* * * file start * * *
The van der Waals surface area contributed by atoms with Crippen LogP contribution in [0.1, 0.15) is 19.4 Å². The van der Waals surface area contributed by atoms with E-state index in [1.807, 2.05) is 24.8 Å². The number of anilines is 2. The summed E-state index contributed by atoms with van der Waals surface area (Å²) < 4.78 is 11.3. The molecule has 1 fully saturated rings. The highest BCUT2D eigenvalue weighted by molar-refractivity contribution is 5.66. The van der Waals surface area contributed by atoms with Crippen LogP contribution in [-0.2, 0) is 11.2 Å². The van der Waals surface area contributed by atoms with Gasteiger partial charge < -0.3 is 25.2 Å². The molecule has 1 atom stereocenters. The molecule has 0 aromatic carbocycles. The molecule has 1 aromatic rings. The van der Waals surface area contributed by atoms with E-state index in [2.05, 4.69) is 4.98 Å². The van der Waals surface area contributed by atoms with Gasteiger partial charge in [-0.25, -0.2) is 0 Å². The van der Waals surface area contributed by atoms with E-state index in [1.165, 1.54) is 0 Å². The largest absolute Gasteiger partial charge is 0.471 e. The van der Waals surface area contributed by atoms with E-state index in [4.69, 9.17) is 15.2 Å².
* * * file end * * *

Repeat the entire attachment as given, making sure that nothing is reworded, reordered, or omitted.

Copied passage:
The van der Waals surface area contributed by atoms with Crippen LogP contribution in [0.1, 0.15) is 19.4 Å². The van der Waals surface area contributed by atoms with E-state index in [1.807, 2.05) is 24.8 Å². The number of anilines is 2. The summed E-state index contributed by atoms with van der Waals surface area (Å²) < 4.78 is 11.3. The molecule has 1 fully saturated rings. The highest BCUT2D eigenvalue weighted by molar-refractivity contribution is 5.66. The van der Waals surface area contributed by atoms with Crippen LogP contribution in [-0.2, 0) is 11.2 Å². The van der Waals surface area contributed by atoms with Gasteiger partial charge < -0.3 is 25.2 Å². The molecule has 1 atom stereocenters. The molecule has 0 aromatic carbocycles. The molecule has 1 aromatic rings. The van der Waals surface area contributed by atoms with E-state index in [2.05, 4.69) is 4.98 Å². The van der Waals surface area contributed by atoms with Gasteiger partial charge in [-0.25, -0.2) is 0 Å². The van der Waals surface area contributed by atoms with E-state index in [1.165, 1.54) is 0 Å². The largest absolute Gasteiger partial charge is 0.471 e. The van der Waals surface area contributed by atoms with E-state index in [4.69, 9.17) is 15.2 Å².